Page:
KARIONGO VILLAGE, Angola, 15 November 2010 – Nurse Judith Abrantes has a warm and kindly face, and a tough temperament. The women who jostle in the queue of her paediatric clinic can expect care and understanding, but the ones who push to the front get a stern telling-off
No wonder. The clinic is just a school desk and chair in a mud hut in the village of Kariango, central Angola. The women have waited all morning for help with their sick children, and the nurses have a heavy caseload. Tensions run high.
Nurse Judith, 50, has been a nurse for well over 20 years, but the story she sees – day in and day out – is the same: children with diarrhoea, respiratory illness suspected malaria.
Kariango village is just 8 km from Andulo, one of the municipalities in Angola where health care is being revitalized with support from UNICEF. The new hospitals in Andulo and the local village outreach clinics are evidence of the Angolan Government's efforts to rebuild health services after years of civil war and neglect.
Nurse Judith doesn't care much for politics. She grew up and worked in a hospital in a rebel area. Her daily life was bringing children into the world and helping them to survive the first few years.
Mothers wait to have their children examined by doctors at the mobile health clinic in the Kariongo village, set up with support from UNICEF Angola.
Now that peace has come, she does the same job and gets the same satisfaction – but with a better chance of success.
Outside the cramped dark schoolroom – where the nurse takes temperatures and doles out pills and advice in equal measure – the queues build up for paediatric treatment, ante-natal advice and vaccinations.
The director of the local maternity hospital is on hand and explains the importance of outreach clinics.
"Village people do not have a culture of going to hospital," he says of the past era when hospital services were unavailable. "Here we have two strategies: the fixed services, which are hospitals where mothers can give birth and where complications can be treated; and the outreach clinic, where we give advice as well as primary health care."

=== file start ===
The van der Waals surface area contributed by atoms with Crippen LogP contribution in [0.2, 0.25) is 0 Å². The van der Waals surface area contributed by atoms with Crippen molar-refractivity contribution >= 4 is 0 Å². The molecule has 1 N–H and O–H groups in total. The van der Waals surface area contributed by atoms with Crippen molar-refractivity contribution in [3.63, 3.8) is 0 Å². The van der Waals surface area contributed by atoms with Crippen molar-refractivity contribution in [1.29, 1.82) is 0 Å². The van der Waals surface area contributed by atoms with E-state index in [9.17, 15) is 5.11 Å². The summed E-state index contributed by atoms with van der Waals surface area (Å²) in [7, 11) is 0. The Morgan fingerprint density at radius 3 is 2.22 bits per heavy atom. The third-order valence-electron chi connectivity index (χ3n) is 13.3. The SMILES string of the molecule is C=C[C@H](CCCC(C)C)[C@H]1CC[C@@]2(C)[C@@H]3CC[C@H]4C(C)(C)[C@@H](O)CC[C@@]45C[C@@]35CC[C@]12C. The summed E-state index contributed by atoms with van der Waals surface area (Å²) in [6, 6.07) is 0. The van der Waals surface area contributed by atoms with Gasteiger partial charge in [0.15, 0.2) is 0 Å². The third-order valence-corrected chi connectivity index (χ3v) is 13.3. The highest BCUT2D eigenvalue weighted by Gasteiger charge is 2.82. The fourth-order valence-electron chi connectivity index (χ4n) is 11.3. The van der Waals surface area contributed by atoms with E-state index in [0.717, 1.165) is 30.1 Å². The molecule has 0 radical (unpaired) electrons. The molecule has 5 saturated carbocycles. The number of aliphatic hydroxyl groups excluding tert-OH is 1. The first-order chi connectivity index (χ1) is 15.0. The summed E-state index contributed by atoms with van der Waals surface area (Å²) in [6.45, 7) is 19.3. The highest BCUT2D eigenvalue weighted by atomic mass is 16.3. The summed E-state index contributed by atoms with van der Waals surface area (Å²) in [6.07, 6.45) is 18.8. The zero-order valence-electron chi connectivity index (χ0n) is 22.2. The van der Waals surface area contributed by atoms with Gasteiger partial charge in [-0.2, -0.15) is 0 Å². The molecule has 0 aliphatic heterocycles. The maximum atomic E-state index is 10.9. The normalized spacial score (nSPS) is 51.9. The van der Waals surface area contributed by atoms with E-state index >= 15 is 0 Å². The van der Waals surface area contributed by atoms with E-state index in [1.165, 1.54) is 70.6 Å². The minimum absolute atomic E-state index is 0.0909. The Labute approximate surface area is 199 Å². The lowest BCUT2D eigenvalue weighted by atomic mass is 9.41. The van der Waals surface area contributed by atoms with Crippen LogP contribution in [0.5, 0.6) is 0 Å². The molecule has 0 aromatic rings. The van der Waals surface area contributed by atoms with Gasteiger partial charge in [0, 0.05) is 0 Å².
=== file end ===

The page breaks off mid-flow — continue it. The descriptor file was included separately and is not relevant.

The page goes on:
The revitalization of Angola's health service is politics turned into action, Andulo Administrator Maria Lúcia Nganja Chicapa says during an interview with UNICEF in her office.
"We have made a qualitative jump in the health sector," she notes. “We have three new hospitals, including the maternity unit, and we have the outreach clinics.” She is quick to praise UNICEF, listing mosquito nets, an immunization programme and refrigeration facilities as key improvements it has made possible.
Together with the Government of Angola, UNICEF is revitalizing the health sector in 16 municipalities around the country, bringing improved care to almost a third of the population. If it works well as in Andulo and the other municipalities, the programme should be rolled out across Angola.
Administrator Nganja Chicapa is especially proud of a growing relationship between the town and the villages. The development problems of the area are discussed with village leaders, and priorities are set. So when the mobile clinic goes to Kariango village, the local ‘Soba,' or chief, is there to meet the outreach team.
Although the clinic has been announced on the radio, it is the Soba who mobilizes mothers to come and seek advice.
With UNICEF's help, most of the children in the village now have been vaccinated against tetanus, polio, measles and other deadly childhood diseases. Most children sleep under bed nets to prevent malaria, and most mothers go to hospital to have their babies.
Even though Andulo is in a remote area, UNICEF has put the district on the development map by making it a focus municipality. As evening approaches, the lights go on in the centre of town. It might be some years until electricity reaches Kariango village, but the benefits of peace and development are already beginning to spread
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